March 2, 2011
As a lover of children’s literature, I often post authors’ birthdays on my calendar. I then give tribute to them and read a book to a class as often as I can. As a literacy coach, I send emails out to the staff with links to the authors and ideas they might use.
So to my surprise, yesterday I received an email from a fellow teacher. She was kindly sharing her week-long ideas to celebrate Dr. Seuss’s birthday. I was stunned at my forgetfulness. I mean, Dr. Seuss. Everyone knows Dr. Seuss. I just looked at the email and thought, where have I been?
Well, I breathed.
Then I thought. I’ve been:
- instructing writing techniques for the ISTEP prompt
- meeting with new teachers
- coordinating four Title I assistants
- reading with first graders
- animating language lessons
- quieting grumblings
- coordinating new Title groups
- juggling two full-time positions
And, oh yeah … trying to stay sane.
So, Happy Birthday Dr. Seuss! Oh the Places I’ll Go!
March 2, 2011
Love this book! The cover grabbed my attention and immediately thought of some students who would love reading it. The pictures are bold. The text gives descriptions of what the machine is doing. After the two page spread, the children will be delighted with a 3 page fold out of the machine doing something helpful.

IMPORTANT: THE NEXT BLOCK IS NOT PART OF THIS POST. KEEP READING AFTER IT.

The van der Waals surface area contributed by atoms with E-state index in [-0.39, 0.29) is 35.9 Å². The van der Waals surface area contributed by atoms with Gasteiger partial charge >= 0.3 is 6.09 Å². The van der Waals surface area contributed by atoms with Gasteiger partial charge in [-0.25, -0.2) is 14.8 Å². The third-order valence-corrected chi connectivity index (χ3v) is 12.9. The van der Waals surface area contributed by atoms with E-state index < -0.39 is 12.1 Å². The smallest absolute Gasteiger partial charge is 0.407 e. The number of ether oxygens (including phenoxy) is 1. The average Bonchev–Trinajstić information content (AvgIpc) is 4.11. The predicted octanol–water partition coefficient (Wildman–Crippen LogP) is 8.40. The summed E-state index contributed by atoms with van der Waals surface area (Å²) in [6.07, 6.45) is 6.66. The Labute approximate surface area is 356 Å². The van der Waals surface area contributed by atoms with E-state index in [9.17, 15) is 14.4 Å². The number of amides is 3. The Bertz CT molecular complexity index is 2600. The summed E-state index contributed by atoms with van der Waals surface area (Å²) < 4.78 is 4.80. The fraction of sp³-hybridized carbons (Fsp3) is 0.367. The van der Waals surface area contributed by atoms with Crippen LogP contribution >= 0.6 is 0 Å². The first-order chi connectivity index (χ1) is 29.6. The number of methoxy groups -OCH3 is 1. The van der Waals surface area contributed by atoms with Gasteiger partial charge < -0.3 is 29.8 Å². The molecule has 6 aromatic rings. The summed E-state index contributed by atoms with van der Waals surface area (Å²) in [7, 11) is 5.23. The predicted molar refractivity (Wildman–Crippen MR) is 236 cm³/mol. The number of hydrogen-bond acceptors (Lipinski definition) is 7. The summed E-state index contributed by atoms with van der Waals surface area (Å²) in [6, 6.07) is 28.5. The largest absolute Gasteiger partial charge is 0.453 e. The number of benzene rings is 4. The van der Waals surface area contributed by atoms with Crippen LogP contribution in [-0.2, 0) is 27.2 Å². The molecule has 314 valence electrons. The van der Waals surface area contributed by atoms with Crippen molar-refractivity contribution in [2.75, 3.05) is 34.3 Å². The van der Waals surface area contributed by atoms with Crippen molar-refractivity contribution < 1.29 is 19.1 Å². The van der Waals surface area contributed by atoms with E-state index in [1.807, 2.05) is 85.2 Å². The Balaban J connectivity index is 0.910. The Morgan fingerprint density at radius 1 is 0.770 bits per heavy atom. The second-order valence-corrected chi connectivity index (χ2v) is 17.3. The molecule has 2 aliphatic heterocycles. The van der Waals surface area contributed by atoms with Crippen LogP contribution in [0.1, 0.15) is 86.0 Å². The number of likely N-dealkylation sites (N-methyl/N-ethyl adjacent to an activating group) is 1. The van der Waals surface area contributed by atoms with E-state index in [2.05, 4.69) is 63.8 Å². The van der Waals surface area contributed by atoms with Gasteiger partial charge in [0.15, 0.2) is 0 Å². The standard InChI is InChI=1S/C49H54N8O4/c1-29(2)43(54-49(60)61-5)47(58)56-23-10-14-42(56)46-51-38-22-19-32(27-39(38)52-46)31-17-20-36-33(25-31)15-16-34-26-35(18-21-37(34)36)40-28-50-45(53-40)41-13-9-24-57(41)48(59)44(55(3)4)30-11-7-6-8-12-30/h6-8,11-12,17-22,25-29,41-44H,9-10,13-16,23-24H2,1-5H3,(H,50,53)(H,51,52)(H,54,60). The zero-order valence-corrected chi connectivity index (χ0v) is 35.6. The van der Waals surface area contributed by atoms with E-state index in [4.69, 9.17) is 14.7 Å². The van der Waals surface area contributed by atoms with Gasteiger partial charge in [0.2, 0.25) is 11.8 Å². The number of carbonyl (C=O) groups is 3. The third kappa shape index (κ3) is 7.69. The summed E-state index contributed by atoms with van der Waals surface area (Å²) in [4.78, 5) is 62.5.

I always read the book jacket. The information gives me a glimpse of the author’s life. William Low is a professor at the Fashion Institute of Technology in New York. He has also written Old Penn Station, which seems fascinating. On his author’s link, William Low has a you tube video of how he uses digital technology with his illustrations. Check it out.
Big machinery often catches the eyes of my kids. They still ask question of wonderment – what task is it going to accomplish today? Young children will enjoy the enlarged scenes. The full-page flap heightens the excitement. I can hear children making guesses as to what the machine’s job is. At the end of the book, two pages label small pictures of each machine and their description of uses.
Savorings for reading and in writing for Machines Go to Work:
- Onomatopoeia – each machine is introduced with a sound it makes
- Informational – excellent mentor text for an All About Book unit of study
- Specific vocabulary – backhoe – stabilizers
- Repeating structure – Is the (machine) ....
- Prediction – excellent to begin teaching children in grades K and first
- Open full page flap
WPLibrary and PES new book